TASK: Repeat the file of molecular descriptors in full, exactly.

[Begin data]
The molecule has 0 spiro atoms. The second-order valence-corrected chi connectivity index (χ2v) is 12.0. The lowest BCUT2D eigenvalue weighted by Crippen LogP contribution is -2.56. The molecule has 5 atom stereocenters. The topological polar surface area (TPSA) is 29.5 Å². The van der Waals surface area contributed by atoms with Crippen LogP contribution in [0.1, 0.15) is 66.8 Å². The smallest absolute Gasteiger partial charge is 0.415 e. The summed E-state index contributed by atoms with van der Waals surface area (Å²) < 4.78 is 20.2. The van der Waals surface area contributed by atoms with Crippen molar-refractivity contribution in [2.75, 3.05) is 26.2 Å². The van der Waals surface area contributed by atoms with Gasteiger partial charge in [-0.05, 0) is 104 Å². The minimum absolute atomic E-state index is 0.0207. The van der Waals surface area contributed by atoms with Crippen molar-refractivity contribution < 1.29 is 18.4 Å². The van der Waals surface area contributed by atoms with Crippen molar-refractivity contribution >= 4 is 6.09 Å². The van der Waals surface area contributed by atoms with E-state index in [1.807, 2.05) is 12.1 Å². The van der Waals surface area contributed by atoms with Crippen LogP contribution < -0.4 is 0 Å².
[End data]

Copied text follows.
The molecule has 0 spiro atoms. The second-order valence-corrected chi connectivity index (χ2v) is 12.0. The lowest BCUT2D eigenvalue weighted by Crippen LogP contribution is -2.56. The molecule has 5 atom stereocenters. The topological polar surface area (TPSA) is 29.5 Å². The van der Waals surface area contributed by atoms with Crippen LogP contribution in [0.1, 0.15) is 66.8 Å². The smallest absolute Gasteiger partial charge is 0.415 e. The summed E-state index contributed by atoms with van der Waals surface area (Å²) < 4.78 is 20.2. The van der Waals surface area contributed by atoms with Crippen molar-refractivity contribution in [2.75, 3.05) is 26.2 Å². The van der Waals surface area contributed by atoms with Gasteiger partial charge in [-0.05, 0) is 104 Å². The minimum absolute atomic E-state index is 0.0207. The van der Waals surface area contributed by atoms with Crippen molar-refractivity contribution < 1.29 is 18.4 Å². The van der Waals surface area contributed by atoms with Crippen molar-refractivity contribution >= 4 is 6.09 Å². The van der Waals surface area contributed by atoms with E-state index in [1.807, 2.05) is 12.1 Å². The van der Waals surface area contributed by atoms with Crippen LogP contribution < -0.4 is 0 Å².